#657 (permalink)  
 
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Eloquently and succinctly put PJ2, that is indeed the question. It is very difficult to accept the notion that a pilot would conduct such an approach in the absence of external pressures, direct or indirect. Sadly we may never know the pilot's true motives with any confidence.

One thing is clear IMO: it is profoundly irresponsible for a politician or other public figure to threaten or criticize a pilot for exercising professional judgement in conducting a safe operation, as the Polish PM did in 2008. It is also extremely foolish, as his family and friends perhaps now understand when they are honest with themselves. Not to mention the family and friends of the other dead. I daresay a very bitter lesson has been learned about the need to comply with procedures - pretty sad.

Such public figures should be roundly condemned in the interests of public safety. I would like to know how much harsh criticism the Polish PM received from his compatriots over his earlier statements, that undoubtedly set the tone for subsequent missions involving himself. Does anyone know?

In Poland at the moment it seems that it's a case of de mortuis nil nisi bonum. Perhaps this will change when emotions ebb and reason prevails.

Last edited by SDFlyer; 16th Apr 2010 at 15:57.
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Old 16th Apr 2010, 16:04
  #658 (permalink)  
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A technical question to anybody in the know. Would a TU5 or any similar sized a/c (727, 737) remain controlable at landing speed on right aileron and rudder after losing a left wingtip and aileron? Obviously irrelevant here, as the crew had no time to experiment, just curious.
TU54 has a HYDRAULIC CONTROL on three autonomous systems:
The movements of control column are going to 3 RA-51 some automated devices outputting only the right quantity of movement to 3 RP-60 moving effectively the control surface. Missing an aileron means all 3 hyd. sys. are opened.
Means NO PRESSURE ---> NO CONTROL, AT ALL!!! Not a bit, nada, zilch. The TU was doomed. Nothing near the landing of B707 in France without right wing tip and eng. no.3&4.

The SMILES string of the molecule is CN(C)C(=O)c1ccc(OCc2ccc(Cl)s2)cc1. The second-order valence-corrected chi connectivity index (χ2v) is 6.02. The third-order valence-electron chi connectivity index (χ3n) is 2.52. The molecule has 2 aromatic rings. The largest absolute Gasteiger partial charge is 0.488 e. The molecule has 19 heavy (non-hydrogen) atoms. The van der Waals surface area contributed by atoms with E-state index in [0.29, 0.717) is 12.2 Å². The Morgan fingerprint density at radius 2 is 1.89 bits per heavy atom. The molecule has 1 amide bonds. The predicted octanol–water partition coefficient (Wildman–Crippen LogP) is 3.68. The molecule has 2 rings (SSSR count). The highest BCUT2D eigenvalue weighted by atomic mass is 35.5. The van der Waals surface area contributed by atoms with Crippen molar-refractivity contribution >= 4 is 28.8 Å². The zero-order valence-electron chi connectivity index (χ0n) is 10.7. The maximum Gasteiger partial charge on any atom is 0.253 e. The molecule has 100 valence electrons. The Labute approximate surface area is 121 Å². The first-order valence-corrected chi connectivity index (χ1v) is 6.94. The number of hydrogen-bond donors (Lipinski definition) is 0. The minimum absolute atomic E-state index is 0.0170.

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Old 16th Apr 2010, 16:11
  #659 (permalink)  
 
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SDFlyer
to threaten or criticize a pilot for exercising professional judgement in conducting a safe operation, as the Polish PM did in 2008.
This was not the PM, this was the President, Lech Kaczyński,
the same one who died (and his wife and 94 others) in this very accident.

The PM, Donald Tusk, behaves in a quite different way.

Also on board were members of the President staff calling the other pilots
"cowardly", as well as MPs, who officially asked the Minister of Defence,
why the pilots do not obey the orders of the President...

Brutal irony.

http://www.pprune.org/rumours-news/4...ml#post5631056

Last edited by Ptkay; 16th Apr 2010 at 16:27.
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Old 16th Apr 2010, 16:22
  #660 (permalink)  
 
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Such public figures should be roundly condemned in the interests of public safety. I would like to know how much harsh criticism the Polish PM received from his compatriots over his earlier statements, that undoubtedly set the tone for subsequent missions involving himself. Does anyone know?
As mentioned several times before, the pilot, who refused to follow
the Presidents orders was put under big pressure by the President
and his aides, but was vigorously defended by the Minister of Defence
and eventually received Silver Order of Merit for bravery in peace time.

See the link to my earlier post above.

But it was the President on board of this tragic flight, not the Minister or PM.